Prompt Gamma imaging is a promising modality for dose verification in Proton Therapy. However, Prompt Gamma production is a rare physics process and therefore detection is challenging. Monte Carlo simulations allow us to study such detectors without building them and without having to take up valuable beam time at accelerator institutes.
Recently, an accelerated method for Prompt Gamma simulations (vpgTLE) was developed at Creatis/IPNL to facilitate fast clinical simulations. In 10-30 minutes, a Prompt Gamma signal can be produced for a given patient CT and associated treatment plan. Even in this accelerated method, most Prompt Gammas are still emitted in all directions, while the detector only covers about 5% of the solid angle of the space around the patient.
Also recently a Fixed Forced Detection (FFD) method was developed at Creatis. This method only simulates photons going into a detector: their directions are Forced. Since Prompt Gammas are photons, we would like to apply the method to our accelerated Prompt Gamma simulations, to make them even faster then they already are.
Our group has several years of expertise in Monte-Carlo (MC) simulations of particle-matter interactions. We are deeply involved in the OpenGate international collaboration that provides and supports the Gate Monte-Carlo software, very useful in medical physics.
The goal of this master thesis training period is to validate Fixed Forced Detection in combination with vpgTLE Prompt Gamma simulations in the Gate Monte-Carlo package.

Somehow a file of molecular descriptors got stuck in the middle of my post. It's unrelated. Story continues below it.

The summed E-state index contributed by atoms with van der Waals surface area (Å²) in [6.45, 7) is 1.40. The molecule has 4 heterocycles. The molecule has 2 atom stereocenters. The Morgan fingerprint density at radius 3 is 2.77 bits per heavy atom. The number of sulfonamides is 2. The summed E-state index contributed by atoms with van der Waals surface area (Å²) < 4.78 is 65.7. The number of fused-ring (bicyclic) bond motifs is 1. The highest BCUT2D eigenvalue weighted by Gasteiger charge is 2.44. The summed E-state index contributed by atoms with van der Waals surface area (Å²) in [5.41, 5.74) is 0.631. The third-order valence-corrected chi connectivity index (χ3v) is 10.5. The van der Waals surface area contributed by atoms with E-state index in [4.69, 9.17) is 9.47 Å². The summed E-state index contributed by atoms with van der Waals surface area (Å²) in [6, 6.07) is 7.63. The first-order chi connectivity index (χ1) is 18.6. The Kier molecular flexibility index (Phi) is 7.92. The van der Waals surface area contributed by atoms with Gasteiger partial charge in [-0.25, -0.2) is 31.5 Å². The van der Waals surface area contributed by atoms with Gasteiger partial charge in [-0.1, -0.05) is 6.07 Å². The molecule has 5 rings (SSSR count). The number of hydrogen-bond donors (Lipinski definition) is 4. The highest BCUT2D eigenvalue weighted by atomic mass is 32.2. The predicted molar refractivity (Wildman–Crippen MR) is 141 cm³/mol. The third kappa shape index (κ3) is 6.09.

The training student will have to perform PG simulations for a set of patient CTs. These simulations are with and without Fixed Forced Detection, in order to study the difference, if any. If no (large) differences are found, the student has proven the Fixed Forced Detection method for Prompt Gamma simulations, and it will become part of the next general release of Gate.
The FFD is drop-in ready, starting with a voxellized patient CT, but it will have as an implementation detail that it forces detection towards the centers of 2D pixels in a 2D detection plane, from which photons with a correct weight would be propagated further into the PG detector. this introduces some choices into pixel sizes, alignment with the collimator and perhaps the addition of the PG-energy dimension to the supported voxellized source image. The student would validate the PG simulations with respect to vpgTLE Stage 2, and gain experience with MC studies, C++ programming, PG detection. Perhaps there's some time to validate on various PG camera configurations as well.
- Prerequisites: Background in physics, detector development, medical physics, medical imaging or computer sciences.
- Language Skills: English or French fluent
- Programming Skills: some experience is required.
- Period: According to the master, about 6 months
- Location: Centre Leon Berard, Lyon, FRANCE, Creatis Team
- Compensation: about 554€